THOUGHT OF THE WEEK
Welcome to Good Shepherd Sunday. We glimpse that shepherd image in the prayer (below), in Psalm 23, and in the Gospel.
Who has been a good shepherd in your life and how have they shepherded you? Have you seen that shepherding as God’s care for you?
I have been very fortunate to have good parents and grandparents, who nurtured, fed, guided, corrected and ‘shepherded’ me. I have had talented and personable teachers and professors who have challenged and broadened me. I have had mentors who have directed and shaped me. I have a spouse who shares her exceptional radar and wisdom with me. This Sunday is her birthday.
I tend to see all these wonderful shepherds as God’s provision for this sheep, who otherwise might be too sheepish to behave well as a child of God.
Psalm 23 provides rich shepherding in itself re our lives as part of God’s flock: walking through the valley of the shadow of death, sharing in a God-prepared meal in the presence of our enemies, dwelling in God’s house. That Psalm shepherds me because it touches some real parts of my life. That image of a table in the presence of my enemies is a deeply spiritual guide teacher, and reminder.
We give thanks for THE Good Shepherd and for many good shepherds in our lives. The new life we have received from that Good Shepherd leads us to respond to God’s call to BE good shepherds to others.
O Lord Christ, good shepherd of the sheep, you seek the lost and guide us into your fold. Feed us, and we shall be satisfied; heal us, and we shall be whole. Make us one with you, for you live and reign with the Father and the Holy Spirit, one God, now and forever.
23And this is his commandment, that we should believe in the name of his Son Jesus Christ and love one another, just as he has commanded us. 24All who obey his commandments abide in him, and he abides in them. And by this we know that he abides in us, by the Spirit that he has given us.
[Jesus said:] 11"I am the good shepherd. The good shepherd lays down his life for the sheep. 12The hired hand, who is not the shepherd and does not own the sheep, sees the wolf coming and leaves the sheep and runs away—and the wolf snatches them and scatters them. 13The hired hand runs away because a hired hand does not care for the sheep. 14I am the good shepherd. I know my own and my own know me, 15just as the Father knows me and I know the Father. And I lay down my life for the sheep. 16I have other sheep that do not belong to this fold. I must bring them also, and they will listen to my voice. So there will be one flock, one shepherd. 17For this reason the Father loves me, because I lay down my life in order to take it up again. 18No one takes it from me, but I lay it down of my own accord. I have power to lay it down, and I have power to take it up again. I have received this command from my Father."
THOUGHT OF THE WEEK
Different months of the year bring different awarenesses.
Beyond the seasonal changes, October is fire prevention month. April is the designated month to highlight the prevention of child abuse and sexual assault. Such preventions we can all support. Are there preventions we can not support?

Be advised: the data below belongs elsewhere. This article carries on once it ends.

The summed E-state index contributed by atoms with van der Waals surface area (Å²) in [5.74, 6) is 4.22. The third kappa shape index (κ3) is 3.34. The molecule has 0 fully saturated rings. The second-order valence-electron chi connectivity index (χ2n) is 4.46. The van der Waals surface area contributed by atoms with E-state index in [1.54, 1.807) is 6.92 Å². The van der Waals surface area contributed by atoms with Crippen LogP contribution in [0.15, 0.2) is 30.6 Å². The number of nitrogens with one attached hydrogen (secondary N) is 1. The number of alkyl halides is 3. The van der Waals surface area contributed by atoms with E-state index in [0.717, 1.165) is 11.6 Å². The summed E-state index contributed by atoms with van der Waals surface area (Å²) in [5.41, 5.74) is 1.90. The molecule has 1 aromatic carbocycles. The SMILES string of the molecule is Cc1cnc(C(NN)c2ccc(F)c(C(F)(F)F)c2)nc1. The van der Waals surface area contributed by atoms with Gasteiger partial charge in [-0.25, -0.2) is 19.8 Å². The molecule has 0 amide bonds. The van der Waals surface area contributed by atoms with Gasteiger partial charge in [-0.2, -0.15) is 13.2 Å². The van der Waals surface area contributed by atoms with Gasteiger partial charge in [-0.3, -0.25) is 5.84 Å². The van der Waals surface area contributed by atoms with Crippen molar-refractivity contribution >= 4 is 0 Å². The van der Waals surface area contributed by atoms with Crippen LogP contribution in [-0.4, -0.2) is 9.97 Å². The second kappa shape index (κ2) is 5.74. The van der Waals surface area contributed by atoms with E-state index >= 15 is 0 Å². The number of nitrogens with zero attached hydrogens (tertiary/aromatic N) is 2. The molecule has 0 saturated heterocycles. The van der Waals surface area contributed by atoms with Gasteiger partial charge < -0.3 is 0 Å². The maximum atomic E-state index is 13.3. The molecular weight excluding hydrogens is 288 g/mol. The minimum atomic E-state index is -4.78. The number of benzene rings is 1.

A person in the gospel story today asks a question in an odd way that makes us think and reflect on our ways (beliefs, practices, rituals, culture) as a community of faith.
The question about baptism is asked by an Ethiopian man who is a eunuch. As Philip has read scripture to this man and explained some of the faith to this man, the man asks a question about belonging. He does not ask if or how he can belong. He asks a more cautionary, careful, perhaps even guarded and revealing question: ‘what is to prevent me from being baptized?’
To me that sounds like the voice of one who was experienced in being not included because . . . . . .
He was African. He was ‘not whole’. Therefore, . . . . . . . not included – by some, many.
But Philip stopped everything to baptize this man. This man, so often not included by others, does belong in the Kingdom of God.
This story is a timely reminder for us in this time and for people of every time re belonging in the Kingdom of God.
Many people are put off by the prevention messages they receive about belonging to a faith community. Those ‘messages’ come from the community of faith. Such messages are not always verbalized, but they can be communicated that ‘you are not our type’. Various aspects of our type prevent your type from belonging.
Many faith communities ponder the absence of younger people in their mix. Might we ponder what we might be communicating that prevents such people from belonging? And then can we lean into the model of Philip who stops everything immediately to baptize and mark this person as belonging.
PRAYER OF THE DAY
39When they came up out of the water, the Spirit of the Lord snatched Philip away; the eunuch saw him no more, and went on his way rejoicing. 40But Philip found himself at Azotus, and as he was passing through the region, he proclaimed the good news to all the towns until he came to Caesarea.
God is love, and those who abide in love abide in God, and God abides in them. 17Love has been perfected among us in this: that we may have boldness on the day of judgment, because as he is, so are we in this world. 18There is no fear in love, but perfect love casts out fear; for fear has to do with punishment, and whoever fears has not reached perfection in love. 19We love because he first loved us. 20Those who say, "I love God," and hate their brothers or sisters, are liars; for those who do not love a brother or sister whom they have seen, cannot love God whom they have not seen. 21The commandment we have from him is this: those who love God must love their brothers and sisters also.
7"If you abide in me, and my words abide in you, ask for whatever you wish, and it will be done for you. 8My Father is glorified by this, that you bear much fruit and become my disciples."